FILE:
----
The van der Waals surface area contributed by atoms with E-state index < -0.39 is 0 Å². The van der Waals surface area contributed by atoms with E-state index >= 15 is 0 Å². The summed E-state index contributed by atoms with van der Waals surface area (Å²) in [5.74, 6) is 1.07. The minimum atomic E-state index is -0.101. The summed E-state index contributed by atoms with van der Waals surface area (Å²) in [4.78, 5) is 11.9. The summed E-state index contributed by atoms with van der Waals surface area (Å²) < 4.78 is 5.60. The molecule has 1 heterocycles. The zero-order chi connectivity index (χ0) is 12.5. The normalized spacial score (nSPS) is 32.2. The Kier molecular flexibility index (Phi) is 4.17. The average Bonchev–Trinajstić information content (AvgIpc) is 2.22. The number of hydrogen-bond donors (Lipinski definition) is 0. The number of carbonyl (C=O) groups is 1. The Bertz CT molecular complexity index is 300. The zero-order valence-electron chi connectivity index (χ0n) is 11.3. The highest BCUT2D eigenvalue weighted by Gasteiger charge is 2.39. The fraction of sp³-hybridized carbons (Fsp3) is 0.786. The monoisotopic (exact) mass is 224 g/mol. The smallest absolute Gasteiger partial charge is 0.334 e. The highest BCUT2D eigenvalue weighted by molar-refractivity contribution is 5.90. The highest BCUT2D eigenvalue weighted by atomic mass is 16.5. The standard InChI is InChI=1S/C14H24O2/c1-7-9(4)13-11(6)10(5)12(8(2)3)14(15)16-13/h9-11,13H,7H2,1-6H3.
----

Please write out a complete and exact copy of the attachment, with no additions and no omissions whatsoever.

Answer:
The van der Waals surface area contributed by atoms with E-state index < -0.39 is 0 Å². The van der Waals surface area contributed by atoms with E-state index >= 15 is 0 Å². The summed E-state index contributed by atoms with van der Waals surface area (Å²) in [5.74, 6) is 1.07. The minimum atomic E-state index is -0.101. The summed E-state index contributed by atoms with van der Waals surface area (Å²) in [4.78, 5) is 11.9. The summed E-state index contributed by atoms with van der Waals surface area (Å²) < 4.78 is 5.60. The molecule has 1 heterocycles. The zero-order chi connectivity index (χ0) is 12.5. The normalized spacial score (nSPS) is 32.2. The Kier molecular flexibility index (Phi) is 4.17. The average Bonchev–Trinajstić information content (AvgIpc) is 2.22. The number of hydrogen-bond donors (Lipinski definition) is 0. The number of carbonyl (C=O) groups is 1. The Bertz CT molecular complexity index is 300. The zero-order valence-electron chi connectivity index (χ0n) is 11.3. The highest BCUT2D eigenvalue weighted by Gasteiger charge is 2.39. The fraction of sp³-hybridized carbons (Fsp3) is 0.786. The monoisotopic (exact) mass is 224 g/mol. The smallest absolute Gasteiger partial charge is 0.334 e. The highest BCUT2D eigenvalue weighted by molar-refractivity contribution is 5.90. The highest BCUT2D eigenvalue weighted by atomic mass is 16.5. The standard InChI is InChI=1S/C14H24O2/c1-7-9(4)13-11(6)10(5)12(8(2)3)14(15)16-13/h9-11,13H,7H2,1-6H3.